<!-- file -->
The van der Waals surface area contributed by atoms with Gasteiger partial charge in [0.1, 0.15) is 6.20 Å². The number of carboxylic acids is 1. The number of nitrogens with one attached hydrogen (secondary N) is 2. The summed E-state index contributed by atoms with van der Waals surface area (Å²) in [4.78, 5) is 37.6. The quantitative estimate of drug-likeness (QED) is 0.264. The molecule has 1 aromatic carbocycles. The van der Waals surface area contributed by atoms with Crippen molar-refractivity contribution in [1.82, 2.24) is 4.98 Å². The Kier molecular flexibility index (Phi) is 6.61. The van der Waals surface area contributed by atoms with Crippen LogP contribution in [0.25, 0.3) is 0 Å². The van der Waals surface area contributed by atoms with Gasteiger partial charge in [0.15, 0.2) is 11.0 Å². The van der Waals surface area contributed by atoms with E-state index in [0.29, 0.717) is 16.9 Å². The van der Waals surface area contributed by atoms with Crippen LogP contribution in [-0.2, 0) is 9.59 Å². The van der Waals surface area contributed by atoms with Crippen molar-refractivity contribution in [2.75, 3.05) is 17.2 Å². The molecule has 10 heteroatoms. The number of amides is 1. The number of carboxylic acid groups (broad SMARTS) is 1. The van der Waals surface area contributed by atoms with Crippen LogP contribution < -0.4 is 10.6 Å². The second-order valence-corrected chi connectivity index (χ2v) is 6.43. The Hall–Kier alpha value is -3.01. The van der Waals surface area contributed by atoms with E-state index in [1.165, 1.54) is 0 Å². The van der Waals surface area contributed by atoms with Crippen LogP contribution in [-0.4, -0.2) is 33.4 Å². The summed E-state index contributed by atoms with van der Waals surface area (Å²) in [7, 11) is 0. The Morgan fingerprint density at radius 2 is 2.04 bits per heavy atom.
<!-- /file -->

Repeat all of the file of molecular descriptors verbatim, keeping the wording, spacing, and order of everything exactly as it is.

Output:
The van der Waals surface area contributed by atoms with Gasteiger partial charge in [0.1, 0.15) is 6.20 Å². The number of carboxylic acids is 1. The number of nitrogens with one attached hydrogen (secondary N) is 2. The summed E-state index contributed by atoms with van der Waals surface area (Å²) in [4.78, 5) is 37.6. The quantitative estimate of drug-likeness (QED) is 0.264. The molecule has 1 aromatic carbocycles. The van der Waals surface area contributed by atoms with Crippen molar-refractivity contribution in [1.82, 2.24) is 4.98 Å². The Kier molecular flexibility index (Phi) is 6.61. The van der Waals surface area contributed by atoms with Crippen LogP contribution in [0.25, 0.3) is 0 Å². The van der Waals surface area contributed by atoms with Gasteiger partial charge in [0.15, 0.2) is 11.0 Å². The van der Waals surface area contributed by atoms with E-state index in [0.29, 0.717) is 16.9 Å². The van der Waals surface area contributed by atoms with Crippen LogP contribution in [-0.2, 0) is 9.59 Å². The van der Waals surface area contributed by atoms with Crippen molar-refractivity contribution in [2.75, 3.05) is 17.2 Å². The molecule has 10 heteroatoms. The number of amides is 1. The number of carboxylic acid groups (broad SMARTS) is 1. The van der Waals surface area contributed by atoms with Crippen LogP contribution < -0.4 is 10.6 Å². The second-order valence-corrected chi connectivity index (χ2v) is 6.43. The Hall–Kier alpha value is -3.01. The van der Waals surface area contributed by atoms with E-state index in [1.165, 1.54) is 0 Å². The van der Waals surface area contributed by atoms with Crippen LogP contribution in [-0.4, -0.2) is 33.4 Å². The summed E-state index contributed by atoms with van der Waals surface area (Å²) in [7, 11) is 0. The Morgan fingerprint density at radius 2 is 2.04 bits per heavy atom.